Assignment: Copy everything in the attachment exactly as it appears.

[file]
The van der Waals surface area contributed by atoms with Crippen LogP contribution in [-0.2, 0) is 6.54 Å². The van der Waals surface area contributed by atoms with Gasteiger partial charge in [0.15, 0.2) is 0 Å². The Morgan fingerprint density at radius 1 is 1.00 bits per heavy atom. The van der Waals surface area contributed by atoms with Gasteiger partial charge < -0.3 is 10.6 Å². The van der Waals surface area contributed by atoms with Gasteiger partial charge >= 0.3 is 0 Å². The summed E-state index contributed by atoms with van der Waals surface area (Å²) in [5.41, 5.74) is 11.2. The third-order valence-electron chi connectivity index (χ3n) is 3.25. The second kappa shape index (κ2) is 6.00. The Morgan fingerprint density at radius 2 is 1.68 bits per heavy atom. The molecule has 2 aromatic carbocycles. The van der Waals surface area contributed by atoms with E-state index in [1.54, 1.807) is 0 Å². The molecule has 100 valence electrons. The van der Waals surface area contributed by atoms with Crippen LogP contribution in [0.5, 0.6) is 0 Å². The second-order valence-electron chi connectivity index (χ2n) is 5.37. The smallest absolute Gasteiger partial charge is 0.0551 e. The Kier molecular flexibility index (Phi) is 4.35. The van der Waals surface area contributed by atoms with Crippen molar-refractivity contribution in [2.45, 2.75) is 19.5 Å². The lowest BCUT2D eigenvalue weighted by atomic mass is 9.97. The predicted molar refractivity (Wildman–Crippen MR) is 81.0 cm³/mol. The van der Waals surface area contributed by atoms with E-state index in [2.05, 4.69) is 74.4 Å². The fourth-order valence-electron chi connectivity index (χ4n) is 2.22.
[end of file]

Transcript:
The van der Waals surface area contributed by atoms with Crippen LogP contribution in [-0.2, 0) is 6.54 Å². The van der Waals surface area contributed by atoms with Gasteiger partial charge in [0.15, 0.2) is 0 Å². The Morgan fingerprint density at radius 1 is 1.00 bits per heavy atom. The van der Waals surface area contributed by atoms with Gasteiger partial charge < -0.3 is 10.6 Å². The van der Waals surface area contributed by atoms with Gasteiger partial charge >= 0.3 is 0 Å². The summed E-state index contributed by atoms with van der Waals surface area (Å²) in [5.41, 5.74) is 11.2. The third-order valence-electron chi connectivity index (χ3n) is 3.25. The second kappa shape index (κ2) is 6.00. The Morgan fingerprint density at radius 2 is 1.68 bits per heavy atom. The molecule has 2 aromatic carbocycles. The van der Waals surface area contributed by atoms with E-state index in [1.54, 1.807) is 0 Å². The molecule has 100 valence electrons. The van der Waals surface area contributed by atoms with Crippen LogP contribution in [0.5, 0.6) is 0 Å². The second-order valence-electron chi connectivity index (χ2n) is 5.37. The smallest absolute Gasteiger partial charge is 0.0551 e. The Kier molecular flexibility index (Phi) is 4.35. The van der Waals surface area contributed by atoms with Crippen molar-refractivity contribution in [2.45, 2.75) is 19.5 Å². The lowest BCUT2D eigenvalue weighted by atomic mass is 9.97. The predicted molar refractivity (Wildman–Crippen MR) is 81.0 cm³/mol. The van der Waals surface area contributed by atoms with E-state index in [2.05, 4.69) is 74.4 Å². The fourth-order valence-electron chi connectivity index (χ4n) is 2.22.